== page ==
Written by Maternity and Pelvic floor Physiotherapist Annakaisa
Exercising during pregnancy is a highly discussed topic where some people find it easy to do workouts until the last day of their pregnancy, while others feel anxious as they cannot move due to their joint pain.
Some common reasons behind the hesitance to be physically active are nausea and different types of aches. Other causes include the fear of hurting the baby or themselves, and the lack of knowledge of exercising safely during pregnancy.
Staying active during pregnancy was challenging
I have always been a person whom exercising is a significant part of my identity, but being pregnant made it challenging to stay active with my growing belly. I had severe ferritin deficiency and nausea during both of my pregnancies until I was halfway through, which drained all my energy and endurance. Thanks to the knowledge I had gained from my profession, I managed to keep myself motivated and hardly gave up on exercising.
As a maternity physiotherapist, I understand that exercising during pregnancy is scientifically proven to facilitate better postpartum recovery. Therefore, I tried to keep active as much as I could. It often required lots of mental struggle since lying on the sofa was always more tempting than sweating from workouts. Although taking rest during pregnancy is highly beneficial and recommended, some light exercise can often help increase well-being and turn your thoughts away from nausea. This was also true in my case.
When I was pregnant with my first child, my work was very different from what I’m doing now. In addition to my physiotherapy work, I coached groups and individuals several evenings a week and instructed group exercise sessions. I did my strength training during breaks in between the coaching sessions. Besides, I also did a lot of cross-country skiing during the early winter, as my child’s due date was in the summer.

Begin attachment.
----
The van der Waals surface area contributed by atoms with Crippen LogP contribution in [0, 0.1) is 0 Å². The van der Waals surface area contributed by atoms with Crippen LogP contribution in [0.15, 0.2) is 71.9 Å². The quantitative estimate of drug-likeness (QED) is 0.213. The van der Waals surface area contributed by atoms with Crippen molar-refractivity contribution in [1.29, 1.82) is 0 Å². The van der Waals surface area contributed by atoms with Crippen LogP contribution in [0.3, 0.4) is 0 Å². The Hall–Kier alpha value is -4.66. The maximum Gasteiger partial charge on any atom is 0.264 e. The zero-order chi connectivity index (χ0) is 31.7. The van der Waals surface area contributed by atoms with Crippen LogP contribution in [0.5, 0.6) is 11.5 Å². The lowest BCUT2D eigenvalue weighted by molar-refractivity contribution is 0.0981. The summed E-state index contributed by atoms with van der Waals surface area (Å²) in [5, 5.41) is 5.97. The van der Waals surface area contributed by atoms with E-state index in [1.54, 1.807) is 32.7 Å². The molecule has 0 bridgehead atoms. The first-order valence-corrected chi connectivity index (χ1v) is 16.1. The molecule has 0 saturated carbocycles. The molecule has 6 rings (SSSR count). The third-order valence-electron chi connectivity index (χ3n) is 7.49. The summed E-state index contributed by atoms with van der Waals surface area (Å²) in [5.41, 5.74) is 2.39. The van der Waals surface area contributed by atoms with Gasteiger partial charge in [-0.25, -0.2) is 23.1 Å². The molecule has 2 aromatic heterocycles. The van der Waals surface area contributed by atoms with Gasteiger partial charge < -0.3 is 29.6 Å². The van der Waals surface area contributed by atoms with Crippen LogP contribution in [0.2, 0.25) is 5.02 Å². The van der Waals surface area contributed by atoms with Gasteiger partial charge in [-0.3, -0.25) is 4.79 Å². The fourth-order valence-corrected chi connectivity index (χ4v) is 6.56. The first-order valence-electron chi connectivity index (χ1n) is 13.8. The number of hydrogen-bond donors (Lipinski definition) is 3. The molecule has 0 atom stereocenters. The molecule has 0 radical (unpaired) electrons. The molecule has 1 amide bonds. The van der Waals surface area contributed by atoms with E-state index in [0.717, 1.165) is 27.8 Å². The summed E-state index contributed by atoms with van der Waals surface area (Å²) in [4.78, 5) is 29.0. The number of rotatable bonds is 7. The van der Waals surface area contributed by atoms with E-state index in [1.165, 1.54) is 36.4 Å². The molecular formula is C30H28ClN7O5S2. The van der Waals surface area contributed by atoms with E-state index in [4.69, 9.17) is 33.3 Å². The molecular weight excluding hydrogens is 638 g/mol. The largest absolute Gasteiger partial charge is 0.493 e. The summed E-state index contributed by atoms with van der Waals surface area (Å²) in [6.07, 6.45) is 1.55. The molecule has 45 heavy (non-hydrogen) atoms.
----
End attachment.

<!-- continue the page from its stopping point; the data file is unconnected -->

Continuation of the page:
When I had my second pregnancy, I gave up coaching as my physiotherapy clients and online coaching sessions took up my time. Therefore, I was significantly less active during this pregnancy than in the previous one. My second pregnancy activities consist primarily of day-to-day tasks and short exercises. The good thing is that I also had a two-year-old toddler at home who kept me off the sofa until the evening. I also used a pregnancy support belt during this time, which helped me carry my toddler and walk around when the joint pain kicked in.
My top tips to stay active with low motivation
1. Try to move during your day. If you feel like the sofa wins every time you intend to start exercising, it is better to make it a routine to be active. Walk or cycle to work and back. If the commute is longer than you can be on your foot, leave the bus a couple of stops earlier, and you can extend your walk that way. If you have a toddler or an older child at home, walk them to daycare or school instead of driving. Did you know that day-to-day activity is more efficient than exercise sessions a few times a week?
2. Do your exercise in short bursts. They add up quickly! Exercising does not always have to mean a one-hour session at the gym. You can easily do a 20-minute exercise session using your body weight during your lunch break, or 15 minutes of flexibility exercises before taking a bath. You can also walk around the block you live after some gardening; all would work. When you set your mind on doing small activities around your everyday habits, your overall activity will increase significantly without you noticing.
3. Try a 10-minute “trial run.” If you feel fatigued and the thought of doing any activity seems insurmountable, just start. And after 10 minutes, you can give yourself the option to either continue or stop. If you still feel tired and exhausted after the time set, you can stop and focus on resting. Sometimes 10 minutes allows your body to wake up, and you may want to continue. Please remember that starting is often the most challenging part, but you will thank yourself later after getting over the first hurdle.
It is undeniable that exercising during pregnancy improves well-being, eases many symptoms, and speeds up recovery. However, it is essential to remember that abstaining from exercising can be recommended in some cases. If your physician has recommended bed rest, please follow their instructions. After your baby is born, you can soon start being active again.
Maternity and pelvic floor physiotherapist, Maternity personal trainer, and A mother of two